I don’t love the Jaguar F-PACE. I also don’t hate it. I recently spent a week driving one around, and the conclusion I came to is that it’s perfectly fine. Not amazing, not class-leading, not ultra-desirable, not the kind of thing you waste your time at work building on the online configurator. But also not offensive, not unattractive, not too big, or too expensive, or too uncomfortable, or too behind on technology, or too slow. Just right there in the middle. Just fine. See the Jaguar F-PACE models for sale near you
I’m going to tell you how I came to this conclusion in a minute, but first, let me tell you how I came to drive a Jaguar F-PACE for a week. I borrowed it through Turo, which is this service that lets you rent other peoples’ interesting cars instead of normal, dull airport rental cars. I borrowed the F-PACE in Nashville, Tennessee, which is the home of country music and also Taylor Swift. I got an SUV in case I bumped into Taylor and she wanted to come hang out with me. Unfortunately, this did not happen.
But what did happen is I drove the F-PACE around Nashville for a week, or maybe 4 days, and I discovered I have no major complaints about it, but also no major accolades to give it. I first started to realize this when I discovered it’s not the very best SUV in any single category. For instance, it’s sportier than an Acura MDX, but not as sporty as a Porsche Cayenne. It has more off-road capabilities than a Lincoln MKX, but not as many as a Range Rover Sport. It’s cheaper than a Mercedes GLE, but not as cheap as a Lexus RX. It’s more technologically advanced than a Lexus GX, but not as high-tech as an Audi Q7. It has more room than a BMW X6, but not as much room as a Volvo XC90.
I could go on, but I think you get the point — and the point is the F-PACE is decent but not exactly class-leading. This is carried over to its powertrain lineup: for 2018, the F-PACE offers a base-level 4-cylinder (247 horsepower), a fuel-efficient diesel (180 hp) and the one I drove, the "S" model, which has 380 hp. This ensures the F-PACE has more available power than the luxury SUVs that don’t really go for the "performance" realm, like the Lexus RX and Cadillac XT5, but not as much as truly sporty SUVs like the Porsche Cayenne Turbo and Range Rover Sport Supercharged. It is, once again, right in the middle.
And this is also carried over to the F-PACE’s pricing. The base-level F-PACE starts at $43,000 with shipping, which makes it far cheaper than a BMW X5 ($57,600) but more expensive than a BMW X3 ($41,000). The one I drove, the "S" model, was something like $65,000-$70,000, which still makes it cheaper than an X5 — but by that point, it’s far more expensive than the X3. It’s right in the middle — and it’s right in the middle on sizing, too, with less interior space than most midsize luxury SUVs (like the Mercedes GLE and Acura MDX) but more interior space than most compacts (like the X3 and the Mercedes GLC).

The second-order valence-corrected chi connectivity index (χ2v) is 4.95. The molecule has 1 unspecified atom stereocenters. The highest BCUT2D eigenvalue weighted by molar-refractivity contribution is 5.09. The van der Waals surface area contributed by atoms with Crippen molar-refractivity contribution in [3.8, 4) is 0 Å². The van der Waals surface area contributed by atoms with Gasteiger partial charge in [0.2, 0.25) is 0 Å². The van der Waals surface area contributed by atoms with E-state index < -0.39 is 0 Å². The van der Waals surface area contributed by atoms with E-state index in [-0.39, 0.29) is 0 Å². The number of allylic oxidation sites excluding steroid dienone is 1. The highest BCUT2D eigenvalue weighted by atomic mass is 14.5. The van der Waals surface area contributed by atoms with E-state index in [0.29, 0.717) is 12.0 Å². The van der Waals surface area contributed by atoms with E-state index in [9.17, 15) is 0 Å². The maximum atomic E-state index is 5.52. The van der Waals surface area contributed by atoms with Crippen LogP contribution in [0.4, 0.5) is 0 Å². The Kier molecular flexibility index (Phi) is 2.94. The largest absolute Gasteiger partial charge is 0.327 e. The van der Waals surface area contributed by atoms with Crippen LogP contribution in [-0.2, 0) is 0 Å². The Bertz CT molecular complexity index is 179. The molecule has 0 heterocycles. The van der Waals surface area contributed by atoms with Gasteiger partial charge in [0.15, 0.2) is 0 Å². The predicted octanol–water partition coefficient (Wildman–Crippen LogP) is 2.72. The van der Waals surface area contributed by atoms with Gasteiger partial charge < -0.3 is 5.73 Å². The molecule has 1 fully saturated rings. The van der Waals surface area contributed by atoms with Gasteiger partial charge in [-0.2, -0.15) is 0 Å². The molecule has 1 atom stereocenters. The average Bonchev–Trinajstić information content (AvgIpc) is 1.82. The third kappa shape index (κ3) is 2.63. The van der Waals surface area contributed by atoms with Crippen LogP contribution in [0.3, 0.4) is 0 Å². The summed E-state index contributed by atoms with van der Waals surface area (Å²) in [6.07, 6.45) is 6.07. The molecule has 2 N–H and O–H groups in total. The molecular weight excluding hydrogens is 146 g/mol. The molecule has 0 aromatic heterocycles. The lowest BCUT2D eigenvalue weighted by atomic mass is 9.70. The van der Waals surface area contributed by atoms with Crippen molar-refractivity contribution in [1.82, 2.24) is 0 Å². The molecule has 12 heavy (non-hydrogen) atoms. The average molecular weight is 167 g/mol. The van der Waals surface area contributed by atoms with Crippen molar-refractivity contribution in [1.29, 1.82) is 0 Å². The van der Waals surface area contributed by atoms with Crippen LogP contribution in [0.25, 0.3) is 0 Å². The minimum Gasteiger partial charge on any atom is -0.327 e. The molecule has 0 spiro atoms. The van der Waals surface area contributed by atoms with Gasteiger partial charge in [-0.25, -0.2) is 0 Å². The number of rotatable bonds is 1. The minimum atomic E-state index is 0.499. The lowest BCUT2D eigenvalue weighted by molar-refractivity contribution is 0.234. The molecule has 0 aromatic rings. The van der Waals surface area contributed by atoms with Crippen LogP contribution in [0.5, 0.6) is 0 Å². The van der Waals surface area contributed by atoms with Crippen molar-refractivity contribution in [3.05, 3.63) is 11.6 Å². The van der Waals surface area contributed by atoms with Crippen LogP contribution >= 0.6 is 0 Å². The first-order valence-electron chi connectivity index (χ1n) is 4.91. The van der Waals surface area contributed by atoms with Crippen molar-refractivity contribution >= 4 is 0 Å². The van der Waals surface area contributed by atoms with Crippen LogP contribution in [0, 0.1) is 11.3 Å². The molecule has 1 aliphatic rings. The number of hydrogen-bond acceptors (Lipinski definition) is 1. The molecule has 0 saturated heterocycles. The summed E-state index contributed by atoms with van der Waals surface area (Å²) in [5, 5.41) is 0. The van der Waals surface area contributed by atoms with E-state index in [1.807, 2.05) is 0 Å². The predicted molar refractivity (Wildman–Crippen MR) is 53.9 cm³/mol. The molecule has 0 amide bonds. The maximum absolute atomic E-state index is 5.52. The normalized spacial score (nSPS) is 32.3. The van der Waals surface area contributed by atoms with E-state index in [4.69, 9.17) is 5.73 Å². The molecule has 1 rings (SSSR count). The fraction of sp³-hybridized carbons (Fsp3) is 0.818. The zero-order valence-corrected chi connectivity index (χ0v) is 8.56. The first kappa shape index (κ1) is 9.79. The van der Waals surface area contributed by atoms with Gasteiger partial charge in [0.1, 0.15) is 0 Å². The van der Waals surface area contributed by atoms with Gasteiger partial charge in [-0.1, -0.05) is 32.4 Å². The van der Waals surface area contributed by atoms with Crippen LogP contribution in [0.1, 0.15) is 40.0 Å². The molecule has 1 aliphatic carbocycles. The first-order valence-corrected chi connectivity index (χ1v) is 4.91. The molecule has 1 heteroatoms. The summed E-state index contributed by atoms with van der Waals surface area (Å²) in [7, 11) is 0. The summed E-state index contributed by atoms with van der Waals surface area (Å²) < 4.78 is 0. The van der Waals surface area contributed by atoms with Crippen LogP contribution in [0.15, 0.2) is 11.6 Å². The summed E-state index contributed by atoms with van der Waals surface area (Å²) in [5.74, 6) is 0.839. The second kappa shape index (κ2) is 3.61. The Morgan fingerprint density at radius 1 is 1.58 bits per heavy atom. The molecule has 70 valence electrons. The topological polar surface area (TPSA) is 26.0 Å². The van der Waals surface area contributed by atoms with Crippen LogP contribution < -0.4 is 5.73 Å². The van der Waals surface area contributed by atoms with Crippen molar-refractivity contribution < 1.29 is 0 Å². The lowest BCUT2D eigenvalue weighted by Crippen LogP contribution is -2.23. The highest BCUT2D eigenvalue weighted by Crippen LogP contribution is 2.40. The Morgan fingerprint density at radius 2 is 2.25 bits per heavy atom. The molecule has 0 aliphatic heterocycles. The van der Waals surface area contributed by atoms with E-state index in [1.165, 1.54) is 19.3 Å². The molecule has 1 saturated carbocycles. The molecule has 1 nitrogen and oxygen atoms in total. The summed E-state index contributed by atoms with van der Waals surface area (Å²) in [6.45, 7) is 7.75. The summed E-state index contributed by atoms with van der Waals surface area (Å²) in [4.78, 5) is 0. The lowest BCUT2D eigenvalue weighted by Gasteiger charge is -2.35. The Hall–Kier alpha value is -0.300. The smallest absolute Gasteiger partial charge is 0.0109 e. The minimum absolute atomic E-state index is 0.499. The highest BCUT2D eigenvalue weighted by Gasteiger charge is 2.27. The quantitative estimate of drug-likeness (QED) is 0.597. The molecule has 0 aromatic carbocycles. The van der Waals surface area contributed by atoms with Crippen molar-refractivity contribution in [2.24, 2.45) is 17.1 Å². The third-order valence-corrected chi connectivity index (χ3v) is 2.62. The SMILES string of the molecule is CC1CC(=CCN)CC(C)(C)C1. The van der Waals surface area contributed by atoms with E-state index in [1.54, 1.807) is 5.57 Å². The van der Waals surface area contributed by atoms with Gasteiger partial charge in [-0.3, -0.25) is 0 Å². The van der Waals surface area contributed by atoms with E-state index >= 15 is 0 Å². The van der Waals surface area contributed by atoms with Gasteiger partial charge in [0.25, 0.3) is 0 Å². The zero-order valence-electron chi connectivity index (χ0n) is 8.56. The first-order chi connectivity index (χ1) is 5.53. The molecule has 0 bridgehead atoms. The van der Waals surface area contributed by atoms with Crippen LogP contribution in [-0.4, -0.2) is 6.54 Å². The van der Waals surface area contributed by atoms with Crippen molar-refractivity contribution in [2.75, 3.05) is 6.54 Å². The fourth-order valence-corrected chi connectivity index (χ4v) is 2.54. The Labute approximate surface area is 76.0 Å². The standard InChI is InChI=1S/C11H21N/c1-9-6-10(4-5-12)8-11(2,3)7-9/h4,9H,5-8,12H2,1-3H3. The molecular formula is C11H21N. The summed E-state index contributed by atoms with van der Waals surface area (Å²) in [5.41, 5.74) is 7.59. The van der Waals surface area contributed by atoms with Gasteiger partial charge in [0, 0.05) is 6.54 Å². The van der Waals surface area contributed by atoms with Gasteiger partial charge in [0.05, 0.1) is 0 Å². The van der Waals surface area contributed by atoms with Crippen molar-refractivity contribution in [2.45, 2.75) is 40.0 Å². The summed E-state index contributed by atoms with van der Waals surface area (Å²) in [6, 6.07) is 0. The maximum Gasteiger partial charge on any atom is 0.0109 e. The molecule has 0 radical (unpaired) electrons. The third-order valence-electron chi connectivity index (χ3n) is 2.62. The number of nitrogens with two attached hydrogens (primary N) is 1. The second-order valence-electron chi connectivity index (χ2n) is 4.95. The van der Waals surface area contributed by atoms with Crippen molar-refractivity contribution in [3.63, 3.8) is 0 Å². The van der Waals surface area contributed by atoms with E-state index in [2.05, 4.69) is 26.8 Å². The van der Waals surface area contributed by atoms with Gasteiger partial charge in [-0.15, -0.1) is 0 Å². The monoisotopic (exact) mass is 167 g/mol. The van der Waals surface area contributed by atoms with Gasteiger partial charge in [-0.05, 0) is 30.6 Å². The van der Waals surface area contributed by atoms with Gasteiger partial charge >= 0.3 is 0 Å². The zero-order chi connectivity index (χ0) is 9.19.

In terms of driving experience, the F-PACE is something of a standout; it’s relatively athletic around corners, and the steering is pretty direct. But once again, it’s not the class leader. Drivers who want something truly sporty, once again, have better options — like the upcoming Mercedes-AMG GLC 63, or the Cayenne, or one of the performance-oriented Range Rover Sport models. This is driven home by the fact that the F-PACE’s top-level engine has just 380 horsepower, compared to 550 in the Cayenne, and 510 in the Range Rover Sport Supercharged, and 469 in the GLC 63. Still, the F-PACE is better in this regard than many of the bland, comfort-over-performance rivals.
It’s also better than many rivals in terms of technology; the F-PACE boasts many excellent high-tech features, like forward-collision braking, and a quick-responding touchscreen, and various drive modes. But its touchscreen isn’t as big — or as responsive — as the one in the Volvo XC90, and it doesn’t even come close to the Audi Q7’s amazing Virtual Cockpit gauge cluster or the Range Rover Velar’s incredibly high-tech center-console screen.
You might think, after reading all this, that I’m calling the F-PACE "mediocre" — but that’s not the case at all. The current standard in the luxury SUV segment is so high that even an "average" vehicle is well above average when compared to other cars on the market — and especially when compared to cars from just a few years ago. Instead, what I’m saying is this: If you have a major priority, like cargo space, or interior room, or technology, or performance, you’ll want a different SUV that does one of those things better. If you just want an SUV that’s good — but not necessarily great — at everything, the F-PACE is a good choice. It’s the perfect compromise — and the perfect average of every other midsize luxury SUV. Find a Jaguar F-PACE for sale
Doug DeMuro is an automotive journalist who has written for many online and magazine publications. He once owned a Nissan Cube and a Ferrari 360 Modena. At the same time.